The Department for Transport (DfT) is proposing to change building regulations to make the devices mandatory in new-builds with a dedicated car parking space.
It has launched a consultation on the plan, which is aimed at encouraging the uptake of electric vehicles by making it easier, cheaper and more convenient to charge them.
The DfT claimed the legislation would be “a world first”.
The Government also announced it wants all newly-installed rapid and higher powered chargepoints to provide the option of paying by debit or credit card by spring next year.
Motorists are currently forced to use multiple smartphone apps or membership cards to access different charging networks.
Making the installation of chargepoints compulsory for new homes and offices was included in the Government’s Road to Zero strategy published last summer.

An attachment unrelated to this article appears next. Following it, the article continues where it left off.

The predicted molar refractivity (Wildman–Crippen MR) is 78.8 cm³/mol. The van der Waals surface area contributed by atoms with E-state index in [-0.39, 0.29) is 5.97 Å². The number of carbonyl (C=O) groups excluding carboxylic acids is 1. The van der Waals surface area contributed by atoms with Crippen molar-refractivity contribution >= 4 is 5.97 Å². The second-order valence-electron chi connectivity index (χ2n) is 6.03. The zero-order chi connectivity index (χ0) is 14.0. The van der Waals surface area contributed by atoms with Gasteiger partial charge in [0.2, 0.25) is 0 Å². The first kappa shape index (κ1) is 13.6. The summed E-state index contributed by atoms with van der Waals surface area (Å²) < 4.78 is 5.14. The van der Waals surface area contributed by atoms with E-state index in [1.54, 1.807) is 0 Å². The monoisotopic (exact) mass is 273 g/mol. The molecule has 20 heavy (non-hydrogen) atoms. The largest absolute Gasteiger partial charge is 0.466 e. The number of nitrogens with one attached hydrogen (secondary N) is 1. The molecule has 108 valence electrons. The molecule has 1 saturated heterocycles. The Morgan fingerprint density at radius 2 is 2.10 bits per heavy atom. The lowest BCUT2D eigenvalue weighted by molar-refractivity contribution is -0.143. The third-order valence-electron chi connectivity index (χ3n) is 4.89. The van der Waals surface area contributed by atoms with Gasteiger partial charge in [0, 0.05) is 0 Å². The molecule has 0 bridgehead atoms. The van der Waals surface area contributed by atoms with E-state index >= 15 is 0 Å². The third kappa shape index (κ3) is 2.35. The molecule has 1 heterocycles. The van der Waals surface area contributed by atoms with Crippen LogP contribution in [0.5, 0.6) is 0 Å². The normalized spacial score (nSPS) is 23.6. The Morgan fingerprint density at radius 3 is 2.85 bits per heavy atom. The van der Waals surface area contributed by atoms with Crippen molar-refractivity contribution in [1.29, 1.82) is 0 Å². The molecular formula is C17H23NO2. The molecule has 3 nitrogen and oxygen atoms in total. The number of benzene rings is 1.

Transport Secretary Chris Grayling said: “With record levels of ultra-low emission vehicles on our roads, it is clear there is an appetite for cleaner, greener transport.
“Home charging provides the most convenient and low-cost option for consumers. You can simply plug your car in to charge overnight as you would a mobile phone.”
AA president Edmund King said: “These announcements are a step in the right direction. It is encouraging that we will have an over-arching review to give a clearer picture of what is needed on the electric highway ahead.
“We are pleased that our calls for rapid chargers to be accessed by all via debit and credit cards or contactless payment has been heeded.”
The Government plans to ban the sale of new petrol and diesel cars and vans by 2040. It wants at least half of new cars to be ultra-low emission by 2030.